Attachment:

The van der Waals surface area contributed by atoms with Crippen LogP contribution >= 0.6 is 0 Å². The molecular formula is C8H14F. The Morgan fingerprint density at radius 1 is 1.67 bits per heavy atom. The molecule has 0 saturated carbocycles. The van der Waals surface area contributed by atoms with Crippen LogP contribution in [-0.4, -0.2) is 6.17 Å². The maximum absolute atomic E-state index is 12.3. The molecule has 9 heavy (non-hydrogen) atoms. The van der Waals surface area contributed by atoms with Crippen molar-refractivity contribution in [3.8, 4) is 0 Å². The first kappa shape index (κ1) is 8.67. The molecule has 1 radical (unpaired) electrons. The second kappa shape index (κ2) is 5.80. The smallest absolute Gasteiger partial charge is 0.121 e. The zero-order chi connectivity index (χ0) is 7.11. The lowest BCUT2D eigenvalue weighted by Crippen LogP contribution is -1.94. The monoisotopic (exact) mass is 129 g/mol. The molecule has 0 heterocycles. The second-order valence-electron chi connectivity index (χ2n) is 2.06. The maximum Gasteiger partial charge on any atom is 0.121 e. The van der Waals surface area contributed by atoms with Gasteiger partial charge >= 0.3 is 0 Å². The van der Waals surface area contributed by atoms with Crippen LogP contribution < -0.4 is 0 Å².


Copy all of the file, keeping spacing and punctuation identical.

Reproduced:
The van der Waals surface area contributed by atoms with Crippen LogP contribution >= 0.6 is 0 Å². The molecular formula is C8H14F. The Morgan fingerprint density at radius 1 is 1.67 bits per heavy atom. The molecule has 0 saturated carbocycles. The van der Waals surface area contributed by atoms with Crippen LogP contribution in [-0.4, -0.2) is 6.17 Å². The maximum absolute atomic E-state index is 12.3. The molecule has 9 heavy (non-hydrogen) atoms. The van der Waals surface area contributed by atoms with Crippen molar-refractivity contribution in [3.8, 4) is 0 Å². The first kappa shape index (κ1) is 8.67. The molecule has 1 radical (unpaired) electrons. The second kappa shape index (κ2) is 5.80. The smallest absolute Gasteiger partial charge is 0.121 e. The zero-order chi connectivity index (χ0) is 7.11. The lowest BCUT2D eigenvalue weighted by Crippen LogP contribution is -1.94. The monoisotopic (exact) mass is 129 g/mol. The molecule has 0 heterocycles. The second-order valence-electron chi connectivity index (χ2n) is 2.06. The maximum Gasteiger partial charge on any atom is 0.121 e. The van der Waals surface area contributed by atoms with Gasteiger partial charge >= 0.3 is 0 Å². The van der Waals surface area contributed by atoms with Crippen LogP contribution < -0.4 is 0 Å².